How to Think Recursively | Solving Recursion Problems in 4 Steps

Jack Chen
Jack Chen
May 12, 2019 · 9 min read
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Original comic from Safely Endangered. No idea who created this variant of the meme.

Disclaimer

This article is not meant to introduce more advanced concepts like dynamic programming. Instead, it will introduce the mentality required to start solving recursive problems.

The examples are in Javascript, but I’ll write answers in Python and C++ in the bottom of this article.

What is recursion

Since you are reading this article, I’m assume that you have a vague idea of recursion, so I won’t go deep into the context of it. Personally, I like to think of recursion as the following.

Recursion is a way to solve a problem by solving smaller subproblems.

Before we start …

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Photo by Will Porada on Unsplash

Stop going through the function calls!

This is a large hurdle that hampers students when they learn recursion. They try to see what is happening at every single function call and try to trace each step in their solution.

You don’t need to know what’s happening in every step. If you want to start solving recursion problems, you must be willing to take a leap of a faith. You gotta believeee. Assumptions will need to be made and is necessary for solving these types of problems.

How to do it

First, let’s do one of the simplest recursion problems you can ever do.

Problem: Sum all values from 1 to n

function sumTo(n) {}

Step 1) Know what your function should do

The first step to solve recursion problems, is to know what your function is suppose to do.

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Reader: Do you think I’m an idiot?

This might seem obvious, but it’s an important step that gets glossed over. You need to think about what your function should do, not what it currently does.

Looking at our sumTo() function, it’s clear that the function should return an integer sum from 1 to n.

/*
sumTo() takes an integer n and returns the sum of all integers from 1 to n
*/
function sumTo(n) {}

Step 2) Pick a subproblem and assume your function already works on it

… Subproblems…?

A sub problem is any problem that is smaller than your original problem.

Our original problem is to sum all values from 1 to n. A subproblem in this case is to sum all numbers up to a value smaller than n.

// If sumTo(n) was our original problem, these are all considered subproblems because they are smaller versions of the original problemsumTo(n-1)
sumTo(n-2)
sumTo(n-3)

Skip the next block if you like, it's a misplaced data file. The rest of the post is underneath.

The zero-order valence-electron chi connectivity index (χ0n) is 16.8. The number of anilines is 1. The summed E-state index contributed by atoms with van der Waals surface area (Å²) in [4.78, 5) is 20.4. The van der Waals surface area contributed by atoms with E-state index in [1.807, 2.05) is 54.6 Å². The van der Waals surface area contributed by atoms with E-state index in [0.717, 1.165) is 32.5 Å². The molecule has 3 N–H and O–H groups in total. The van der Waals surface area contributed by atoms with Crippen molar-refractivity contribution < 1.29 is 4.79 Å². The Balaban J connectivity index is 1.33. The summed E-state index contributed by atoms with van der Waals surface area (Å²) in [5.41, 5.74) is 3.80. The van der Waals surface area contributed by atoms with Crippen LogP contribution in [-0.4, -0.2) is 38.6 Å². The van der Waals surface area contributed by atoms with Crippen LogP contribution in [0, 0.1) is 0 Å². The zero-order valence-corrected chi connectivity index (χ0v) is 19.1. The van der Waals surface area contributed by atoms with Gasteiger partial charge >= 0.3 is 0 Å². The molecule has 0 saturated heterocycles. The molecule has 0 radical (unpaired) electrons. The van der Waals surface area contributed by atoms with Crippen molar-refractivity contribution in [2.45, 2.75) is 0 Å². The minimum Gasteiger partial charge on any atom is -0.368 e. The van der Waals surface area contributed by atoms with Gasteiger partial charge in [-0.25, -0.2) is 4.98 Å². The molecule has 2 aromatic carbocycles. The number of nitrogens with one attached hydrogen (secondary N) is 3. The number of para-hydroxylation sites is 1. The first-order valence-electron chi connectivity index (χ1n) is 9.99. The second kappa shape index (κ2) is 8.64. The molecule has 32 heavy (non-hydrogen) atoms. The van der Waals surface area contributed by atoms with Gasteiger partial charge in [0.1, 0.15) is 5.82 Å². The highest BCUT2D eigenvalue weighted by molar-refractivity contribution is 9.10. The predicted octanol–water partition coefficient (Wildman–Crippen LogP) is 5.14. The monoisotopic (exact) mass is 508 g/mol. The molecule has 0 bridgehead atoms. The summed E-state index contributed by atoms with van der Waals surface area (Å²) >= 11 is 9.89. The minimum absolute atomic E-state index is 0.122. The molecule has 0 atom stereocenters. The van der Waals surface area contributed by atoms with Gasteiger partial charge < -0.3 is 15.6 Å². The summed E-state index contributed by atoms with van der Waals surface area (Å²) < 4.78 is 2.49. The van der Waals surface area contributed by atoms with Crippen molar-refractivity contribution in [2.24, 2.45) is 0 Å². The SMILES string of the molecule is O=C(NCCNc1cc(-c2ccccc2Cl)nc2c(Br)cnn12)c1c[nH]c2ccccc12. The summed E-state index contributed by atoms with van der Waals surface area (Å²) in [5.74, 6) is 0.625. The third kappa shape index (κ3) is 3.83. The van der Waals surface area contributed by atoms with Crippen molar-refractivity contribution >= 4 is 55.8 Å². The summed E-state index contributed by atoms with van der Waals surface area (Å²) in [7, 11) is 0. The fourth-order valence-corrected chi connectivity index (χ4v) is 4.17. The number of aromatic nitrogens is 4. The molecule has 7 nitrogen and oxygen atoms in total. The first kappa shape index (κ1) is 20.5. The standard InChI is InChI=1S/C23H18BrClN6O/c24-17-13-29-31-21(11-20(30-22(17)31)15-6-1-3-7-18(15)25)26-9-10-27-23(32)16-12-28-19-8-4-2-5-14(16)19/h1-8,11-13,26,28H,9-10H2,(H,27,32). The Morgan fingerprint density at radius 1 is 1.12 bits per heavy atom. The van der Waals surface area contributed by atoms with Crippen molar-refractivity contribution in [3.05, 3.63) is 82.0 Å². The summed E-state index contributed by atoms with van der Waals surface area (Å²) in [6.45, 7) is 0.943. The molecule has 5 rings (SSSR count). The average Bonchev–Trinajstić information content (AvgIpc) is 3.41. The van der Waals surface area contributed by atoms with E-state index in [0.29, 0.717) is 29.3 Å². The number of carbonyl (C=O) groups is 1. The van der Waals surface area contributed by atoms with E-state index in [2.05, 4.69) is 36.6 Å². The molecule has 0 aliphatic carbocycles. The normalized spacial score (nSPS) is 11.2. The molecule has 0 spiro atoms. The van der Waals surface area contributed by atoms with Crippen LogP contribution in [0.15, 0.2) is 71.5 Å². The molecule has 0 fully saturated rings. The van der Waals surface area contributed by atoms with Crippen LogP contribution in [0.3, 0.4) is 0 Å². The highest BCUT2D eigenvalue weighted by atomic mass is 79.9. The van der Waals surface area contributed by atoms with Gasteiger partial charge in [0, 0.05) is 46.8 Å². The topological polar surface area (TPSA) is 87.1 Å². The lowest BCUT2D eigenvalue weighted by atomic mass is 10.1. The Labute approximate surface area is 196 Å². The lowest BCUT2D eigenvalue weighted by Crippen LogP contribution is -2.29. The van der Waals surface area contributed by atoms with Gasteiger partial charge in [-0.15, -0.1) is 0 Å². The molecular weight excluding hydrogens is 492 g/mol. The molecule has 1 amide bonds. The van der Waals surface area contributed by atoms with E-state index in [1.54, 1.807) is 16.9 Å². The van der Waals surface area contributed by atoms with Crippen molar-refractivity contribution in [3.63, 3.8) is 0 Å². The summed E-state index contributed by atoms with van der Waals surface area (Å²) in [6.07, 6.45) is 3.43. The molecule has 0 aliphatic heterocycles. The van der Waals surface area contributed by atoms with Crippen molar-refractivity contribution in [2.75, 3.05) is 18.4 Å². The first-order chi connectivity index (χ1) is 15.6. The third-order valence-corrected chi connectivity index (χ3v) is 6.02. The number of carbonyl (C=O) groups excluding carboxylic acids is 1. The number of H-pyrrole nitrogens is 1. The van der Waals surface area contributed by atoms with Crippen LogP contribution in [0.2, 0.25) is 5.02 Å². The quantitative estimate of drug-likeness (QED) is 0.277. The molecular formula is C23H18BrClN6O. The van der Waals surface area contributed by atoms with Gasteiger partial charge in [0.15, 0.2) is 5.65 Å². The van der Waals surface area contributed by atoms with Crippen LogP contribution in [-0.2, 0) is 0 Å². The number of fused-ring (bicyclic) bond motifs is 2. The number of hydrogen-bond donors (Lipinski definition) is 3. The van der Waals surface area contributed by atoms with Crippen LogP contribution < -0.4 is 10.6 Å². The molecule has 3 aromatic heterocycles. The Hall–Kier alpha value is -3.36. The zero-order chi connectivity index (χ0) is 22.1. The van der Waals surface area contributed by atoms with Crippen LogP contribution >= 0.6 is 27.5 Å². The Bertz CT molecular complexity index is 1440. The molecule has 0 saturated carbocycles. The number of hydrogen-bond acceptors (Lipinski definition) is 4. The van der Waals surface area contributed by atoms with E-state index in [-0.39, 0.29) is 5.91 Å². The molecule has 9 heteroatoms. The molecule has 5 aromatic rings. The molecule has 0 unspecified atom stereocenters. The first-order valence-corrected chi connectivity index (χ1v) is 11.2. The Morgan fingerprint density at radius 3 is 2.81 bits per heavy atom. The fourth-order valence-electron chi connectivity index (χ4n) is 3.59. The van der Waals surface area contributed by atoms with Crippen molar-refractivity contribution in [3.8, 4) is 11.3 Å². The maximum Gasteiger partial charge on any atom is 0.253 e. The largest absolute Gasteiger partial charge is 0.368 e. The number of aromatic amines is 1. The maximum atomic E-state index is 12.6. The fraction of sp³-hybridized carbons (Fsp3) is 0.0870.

...
sumTo(1)

But to make solving your problem easier, we need to select an appropriate subproblem.

Picking an appropriate subproblem

There are many ways to pick a subproblem. A good starting strategy is to choose a subproblem as close to the original as possible. Since we assume that sumTo() function already works, why not pick a value that solves the bulk of the problem for us?

In this case, since our problem solves for n, then the best subproblem should solve for n-1.

Using n-1 as our subproblem

/*
sumTo() takes an integer and returns an integer n
that is the sum from 1 to n
*/
function sumTo (n) { // n is our original problem // Using n-1 as our subproblem, it returns the sum from 1 to n-1.
const solutionToSubproblem = sumTo(n-1)
}

But wait! How can we use a function we haven’t defined yet ???

You are correct, we have not defined anything yet, but that’s what I meant in the beginning of the article. To solve a recursion problem, let’s ASSUME that the function already works for any subproblem we want.

Because of our subproblem selection, we already have the sum of all values from 1 to n-1. All we need to do now is make that final leap.

Step 3) Take the answer to your subproblem, and use it to solve for the original problem.

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We already solved our subproblem. So the next question is …

How do we take the solution to our subproblem, and use it to solve the original problem ?

So far we have solved for 1 to n-1. But how do we use that to solve for n?

function sumTo (n) { // n is our original problem  // Using n-1 as our subproblem, it returns the sum from 1 to n-1.
const solutionToSubproblem = sumTo(n-1)
}

Let’s think about our original problem again.

We want to find the sum from 1 to n, and we already have the solution from 1 to n -1.

How do we get the sum from 1 to n, if we have the solution from 1 to n-1?

sumTo(n-1) // 1 + 2  ... n-2 + n-1
sumTo(n) // 1 + 2 ... n-2 + n-1 + n

With some basic algebra, all we need to do is add n to the solution of our subproblem, which will solve our original problem.

// What we've already determined
sumTo(n-1) // 1 + 2 ... n-2 + n-1
sumTo(n) // 1 + 2 ... n-2 + n-1 + n
// Using our solution to the subproblem to solve the original
sumTo(n-1) + n // 1 + 2 ... n-2 + n-1 + n
sumTo(n) // 1 + 2 ... n-2 + n-1 + n

Or in code …

function sumTo (n) { // n is our original problem
const solutionToSubproblem = sumTo(n-1) // n-1 is our subproblem

return solutionToSubproblem + n
}

As you saw, we took the solution to our subproblem and found how it’s used to solve the original problem. This is known as finding the recurrence relation.

Step 4) You have already solved 99% of the problem. The remaining 1%? Base case.

Your function is calling itself, so it will probably run forever. That is why we need to add a base case to stop it.

What is a base case and how do we determine a base case?

A base case is a way for us to stop the recursion. Usually, it can be a simple if-else statement in the beginning of the function.